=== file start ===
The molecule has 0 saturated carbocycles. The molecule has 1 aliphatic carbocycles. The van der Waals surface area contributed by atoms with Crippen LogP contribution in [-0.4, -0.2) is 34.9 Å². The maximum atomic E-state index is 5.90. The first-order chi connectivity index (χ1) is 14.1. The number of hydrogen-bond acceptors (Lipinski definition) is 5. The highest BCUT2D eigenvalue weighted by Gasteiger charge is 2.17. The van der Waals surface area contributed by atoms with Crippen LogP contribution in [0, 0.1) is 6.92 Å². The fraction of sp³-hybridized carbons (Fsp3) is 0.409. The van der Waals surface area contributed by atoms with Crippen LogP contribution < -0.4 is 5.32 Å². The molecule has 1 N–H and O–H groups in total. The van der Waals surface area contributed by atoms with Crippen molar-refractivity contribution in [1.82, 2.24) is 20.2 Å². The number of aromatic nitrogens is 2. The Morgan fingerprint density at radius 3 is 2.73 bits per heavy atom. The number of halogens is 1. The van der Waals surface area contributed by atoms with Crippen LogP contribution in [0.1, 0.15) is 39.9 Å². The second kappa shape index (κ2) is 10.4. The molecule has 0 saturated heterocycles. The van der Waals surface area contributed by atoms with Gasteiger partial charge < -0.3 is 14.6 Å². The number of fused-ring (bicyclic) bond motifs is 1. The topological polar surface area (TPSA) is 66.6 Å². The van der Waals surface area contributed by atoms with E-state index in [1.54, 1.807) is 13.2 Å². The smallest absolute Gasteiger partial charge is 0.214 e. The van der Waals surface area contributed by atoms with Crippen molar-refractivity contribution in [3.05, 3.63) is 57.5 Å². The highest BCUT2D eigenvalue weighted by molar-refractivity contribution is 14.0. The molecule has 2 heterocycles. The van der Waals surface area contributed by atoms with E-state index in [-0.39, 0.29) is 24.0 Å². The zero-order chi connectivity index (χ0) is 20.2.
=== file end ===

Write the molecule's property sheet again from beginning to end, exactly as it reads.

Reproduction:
The molecule has 0 saturated carbocycles. The molecule has 1 aliphatic carbocycles. The van der Waals surface area contributed by atoms with Crippen LogP contribution in [-0.4, -0.2) is 34.9 Å². The maximum atomic E-state index is 5.90. The first-order chi connectivity index (χ1) is 14.1. The number of hydrogen-bond acceptors (Lipinski definition) is 5. The highest BCUT2D eigenvalue weighted by Gasteiger charge is 2.17. The van der Waals surface area contributed by atoms with Crippen LogP contribution in [0, 0.1) is 6.92 Å². The fraction of sp³-hybridized carbons (Fsp3) is 0.409. The van der Waals surface area contributed by atoms with Crippen LogP contribution < -0.4 is 5.32 Å². The molecule has 1 N–H and O–H groups in total. The van der Waals surface area contributed by atoms with Crippen molar-refractivity contribution in [1.82, 2.24) is 20.2 Å². The number of aromatic nitrogens is 2. The Morgan fingerprint density at radius 3 is 2.73 bits per heavy atom. The number of halogens is 1. The van der Waals surface area contributed by atoms with Crippen LogP contribution in [0.1, 0.15) is 39.9 Å². The second kappa shape index (κ2) is 10.4. The molecule has 0 saturated heterocycles. The van der Waals surface area contributed by atoms with Gasteiger partial charge < -0.3 is 14.6 Å². The number of fused-ring (bicyclic) bond motifs is 1. The topological polar surface area (TPSA) is 66.6 Å². The van der Waals surface area contributed by atoms with E-state index in [1.54, 1.807) is 13.2 Å². The smallest absolute Gasteiger partial charge is 0.214 e. The van der Waals surface area contributed by atoms with Crippen molar-refractivity contribution in [3.05, 3.63) is 57.5 Å². The highest BCUT2D eigenvalue weighted by molar-refractivity contribution is 14.0. The molecule has 2 heterocycles. The van der Waals surface area contributed by atoms with E-state index in [-0.39, 0.29) is 24.0 Å². The zero-order chi connectivity index (χ0) is 20.2.